MGC Issues Warning About Lying to Commission

The Massachusetts Gaming Commission (MGC) didn’t take any drastic action at last Thursday’s meeting concerning the federal indictment of three men in the Everett land deal, but it did issue a stern – if not comical – warning to those who might ponder being less than truthful to the Commission in the future.

“As we move forward…, the Investigations and Enforcement Bureau (IEB) will not only be continually monitoring the suitability of licensees, but we will also be investigating potential vendors and employees, as well as resort-casino applicants for Region C,” said IEB Director Karen Wells at Thursday’s meeting. “The events of last week underscore the continuing validity of the principles of integrity and honesty which are the cornerstone of our investigations. As such, I have three pieces of advice for individuals who we come across during these investigations. Piece of advice number one; do not lie to Commission Investigators. It would be foolish to assume that we will not figure it out. Our track record speaks for itself. Piece of advice number two; do not lie to Commission Investigators. Honesty is the best policy. If there is a problematic issue, the Commission will work to see if there is a fair and reasonable solution. Piece of advice number three; do not lie to Commission Investigators. Lying to Commission investigators is a crime and we will refer concerns to state and federal criminal law enforcement authorities. The role of those authorities is to proceed with a criminal investigation where appropriate – and make no mistake, they will.”

That was evidenced by the fact that federal and state prosecutors moved forward last week with the indictments of Charlie Lightbody, of Revere, and two other men (Dustin DeNunzio of Cambridge and Anthony Gattinieri of Wilmington) based upon information provided by the IEB.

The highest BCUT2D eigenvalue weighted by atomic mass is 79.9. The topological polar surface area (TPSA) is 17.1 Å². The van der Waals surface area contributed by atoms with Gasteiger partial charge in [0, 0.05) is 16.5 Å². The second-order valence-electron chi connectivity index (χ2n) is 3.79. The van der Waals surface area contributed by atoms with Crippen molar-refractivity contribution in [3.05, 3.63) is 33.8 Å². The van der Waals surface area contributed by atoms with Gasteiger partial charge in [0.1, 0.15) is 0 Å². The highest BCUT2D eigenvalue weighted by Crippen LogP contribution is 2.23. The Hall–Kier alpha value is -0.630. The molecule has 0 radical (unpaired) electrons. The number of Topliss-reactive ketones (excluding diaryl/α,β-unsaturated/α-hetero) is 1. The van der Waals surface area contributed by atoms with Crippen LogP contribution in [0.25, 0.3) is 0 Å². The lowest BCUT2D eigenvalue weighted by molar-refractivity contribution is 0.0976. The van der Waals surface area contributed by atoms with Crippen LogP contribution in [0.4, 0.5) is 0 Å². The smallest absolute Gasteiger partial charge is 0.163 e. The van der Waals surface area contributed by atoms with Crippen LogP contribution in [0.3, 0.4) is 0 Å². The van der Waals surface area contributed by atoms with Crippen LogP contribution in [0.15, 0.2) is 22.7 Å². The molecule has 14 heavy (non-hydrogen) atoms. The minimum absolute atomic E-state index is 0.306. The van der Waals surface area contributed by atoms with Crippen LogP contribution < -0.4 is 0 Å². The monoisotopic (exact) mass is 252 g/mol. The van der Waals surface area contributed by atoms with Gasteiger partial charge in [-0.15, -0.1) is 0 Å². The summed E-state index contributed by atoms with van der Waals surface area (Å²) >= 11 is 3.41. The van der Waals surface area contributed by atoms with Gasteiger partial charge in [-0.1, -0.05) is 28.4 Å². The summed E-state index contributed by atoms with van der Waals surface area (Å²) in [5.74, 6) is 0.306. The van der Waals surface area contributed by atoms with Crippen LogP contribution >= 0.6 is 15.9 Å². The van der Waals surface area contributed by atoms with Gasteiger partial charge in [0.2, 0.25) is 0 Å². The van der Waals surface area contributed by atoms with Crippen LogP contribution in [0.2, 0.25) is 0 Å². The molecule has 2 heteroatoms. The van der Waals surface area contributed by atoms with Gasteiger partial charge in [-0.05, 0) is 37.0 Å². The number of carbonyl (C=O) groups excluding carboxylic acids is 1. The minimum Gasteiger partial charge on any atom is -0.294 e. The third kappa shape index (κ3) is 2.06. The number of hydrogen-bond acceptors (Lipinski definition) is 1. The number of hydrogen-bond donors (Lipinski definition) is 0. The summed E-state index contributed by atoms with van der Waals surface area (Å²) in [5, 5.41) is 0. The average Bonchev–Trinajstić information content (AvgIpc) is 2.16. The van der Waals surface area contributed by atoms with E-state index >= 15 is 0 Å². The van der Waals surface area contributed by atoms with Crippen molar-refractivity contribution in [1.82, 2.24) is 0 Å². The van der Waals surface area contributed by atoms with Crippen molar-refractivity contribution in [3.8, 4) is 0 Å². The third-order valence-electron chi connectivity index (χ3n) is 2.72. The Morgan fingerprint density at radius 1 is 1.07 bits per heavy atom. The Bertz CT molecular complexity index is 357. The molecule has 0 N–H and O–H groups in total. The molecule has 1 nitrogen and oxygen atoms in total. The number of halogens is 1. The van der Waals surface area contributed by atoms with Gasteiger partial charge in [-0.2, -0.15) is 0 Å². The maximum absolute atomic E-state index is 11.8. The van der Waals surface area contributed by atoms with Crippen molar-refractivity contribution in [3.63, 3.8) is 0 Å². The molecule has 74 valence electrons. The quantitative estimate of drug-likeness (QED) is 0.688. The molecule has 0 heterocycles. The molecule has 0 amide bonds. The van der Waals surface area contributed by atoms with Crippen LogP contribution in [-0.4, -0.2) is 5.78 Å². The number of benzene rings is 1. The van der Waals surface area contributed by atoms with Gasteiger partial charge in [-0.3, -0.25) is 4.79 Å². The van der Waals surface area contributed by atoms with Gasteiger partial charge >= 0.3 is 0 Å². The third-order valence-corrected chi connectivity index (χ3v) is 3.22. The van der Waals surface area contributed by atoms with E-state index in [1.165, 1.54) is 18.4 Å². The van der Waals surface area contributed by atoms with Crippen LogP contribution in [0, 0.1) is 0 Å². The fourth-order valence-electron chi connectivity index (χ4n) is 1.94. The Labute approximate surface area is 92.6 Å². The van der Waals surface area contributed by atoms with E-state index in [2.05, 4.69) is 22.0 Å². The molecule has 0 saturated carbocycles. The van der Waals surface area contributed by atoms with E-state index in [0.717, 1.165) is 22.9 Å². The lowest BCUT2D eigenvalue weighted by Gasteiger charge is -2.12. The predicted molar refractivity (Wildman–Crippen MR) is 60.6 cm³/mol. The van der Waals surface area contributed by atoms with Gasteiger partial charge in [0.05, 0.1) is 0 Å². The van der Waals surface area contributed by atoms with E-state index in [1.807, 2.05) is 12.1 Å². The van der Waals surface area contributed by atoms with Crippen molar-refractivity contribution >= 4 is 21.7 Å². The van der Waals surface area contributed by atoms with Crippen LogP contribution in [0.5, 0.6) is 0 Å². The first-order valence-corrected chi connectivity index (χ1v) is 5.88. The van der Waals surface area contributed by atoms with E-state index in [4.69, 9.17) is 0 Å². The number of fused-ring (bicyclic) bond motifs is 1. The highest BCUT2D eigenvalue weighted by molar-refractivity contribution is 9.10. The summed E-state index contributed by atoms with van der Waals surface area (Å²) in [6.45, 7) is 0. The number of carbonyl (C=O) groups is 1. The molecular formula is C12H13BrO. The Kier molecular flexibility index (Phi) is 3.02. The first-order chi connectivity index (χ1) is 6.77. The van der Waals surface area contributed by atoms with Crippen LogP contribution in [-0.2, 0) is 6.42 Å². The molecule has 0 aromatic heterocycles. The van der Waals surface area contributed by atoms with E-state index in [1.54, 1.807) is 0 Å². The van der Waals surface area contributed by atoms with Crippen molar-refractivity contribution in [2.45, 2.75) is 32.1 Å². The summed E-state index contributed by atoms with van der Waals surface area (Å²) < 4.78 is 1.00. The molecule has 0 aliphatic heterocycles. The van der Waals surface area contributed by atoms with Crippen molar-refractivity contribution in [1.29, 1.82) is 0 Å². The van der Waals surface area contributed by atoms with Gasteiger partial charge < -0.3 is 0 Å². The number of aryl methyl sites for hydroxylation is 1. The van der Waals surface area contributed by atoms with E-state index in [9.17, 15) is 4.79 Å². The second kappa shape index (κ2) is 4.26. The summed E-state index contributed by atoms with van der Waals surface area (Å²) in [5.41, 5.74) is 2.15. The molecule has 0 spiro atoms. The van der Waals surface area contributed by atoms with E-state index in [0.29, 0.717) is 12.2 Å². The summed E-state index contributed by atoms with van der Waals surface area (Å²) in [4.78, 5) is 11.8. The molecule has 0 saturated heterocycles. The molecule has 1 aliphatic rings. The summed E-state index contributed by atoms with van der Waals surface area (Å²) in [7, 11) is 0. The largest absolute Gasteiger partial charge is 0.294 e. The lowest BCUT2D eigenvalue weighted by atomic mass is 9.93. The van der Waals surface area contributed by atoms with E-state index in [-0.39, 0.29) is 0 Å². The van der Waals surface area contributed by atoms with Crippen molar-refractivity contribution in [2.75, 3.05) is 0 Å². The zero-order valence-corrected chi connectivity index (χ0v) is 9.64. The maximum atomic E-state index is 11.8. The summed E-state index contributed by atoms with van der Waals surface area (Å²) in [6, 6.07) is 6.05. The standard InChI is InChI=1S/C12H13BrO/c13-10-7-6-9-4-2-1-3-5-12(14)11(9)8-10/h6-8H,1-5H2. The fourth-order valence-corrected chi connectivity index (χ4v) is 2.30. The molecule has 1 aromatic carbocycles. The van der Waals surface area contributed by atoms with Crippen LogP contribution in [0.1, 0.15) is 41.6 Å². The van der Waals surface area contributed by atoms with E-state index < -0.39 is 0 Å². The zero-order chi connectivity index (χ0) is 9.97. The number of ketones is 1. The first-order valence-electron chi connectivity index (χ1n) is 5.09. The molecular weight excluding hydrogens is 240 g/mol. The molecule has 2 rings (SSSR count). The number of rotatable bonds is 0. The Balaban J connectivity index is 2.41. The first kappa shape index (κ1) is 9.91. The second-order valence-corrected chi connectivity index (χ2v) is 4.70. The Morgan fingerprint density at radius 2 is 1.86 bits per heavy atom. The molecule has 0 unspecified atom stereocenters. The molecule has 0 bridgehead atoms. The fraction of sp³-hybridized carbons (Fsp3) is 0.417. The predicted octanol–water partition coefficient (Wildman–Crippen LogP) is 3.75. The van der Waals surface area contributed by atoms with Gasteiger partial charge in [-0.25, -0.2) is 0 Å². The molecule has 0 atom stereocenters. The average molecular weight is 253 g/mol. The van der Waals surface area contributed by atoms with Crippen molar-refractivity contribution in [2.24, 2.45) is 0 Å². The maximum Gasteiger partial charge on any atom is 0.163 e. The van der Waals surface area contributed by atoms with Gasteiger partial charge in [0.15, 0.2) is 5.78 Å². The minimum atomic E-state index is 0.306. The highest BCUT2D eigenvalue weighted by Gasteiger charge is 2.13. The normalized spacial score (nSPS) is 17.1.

Lightbody has vowed to fight the charges and denies allegations that he lied to investigators about his role in owning the land where a Wynn Resorts casino is planned.

All three are charged with varying wire fraud charges.

Most importantly though, the MGC said it felt assured that Wynn Resorts had nothing to do with the alleged criminal activity and had no knowledge of the purported scheme.

Given that Lightbody and the two other men will have no role in the operations of the casino, Commissioners felt confident to move forward with no adverse action regarding the decision to award Wynn Resorts the Greater Boston casino license.

Commissioners  Jim McHugh and Enrique Zuniga said they felt the system had worked the way it was supposed to in that alleged site schemes were uncovered and turned over to the proper authorities for prosecution.

That determination came after a frenzied few days where some Suffolk Downs officials had called for the MGC to review their decision. Suffolk COO Chip Tuttle had said that there were major problems with the land deal that could prevent the Everett proposal from coming into operation legally.

“On behalf of our workers and the horsemen and women here, we felt an obligation to raise these issues to the Gaming Commission, especially in light of new information regarding the Everett land and the continuing questions around the suitability of individuals associated with that land,” said Tuttle last Wednesday. “We are asking the Commission to re-examine incurable defects in this process that prevent the Everett proposal from complying with the law.”

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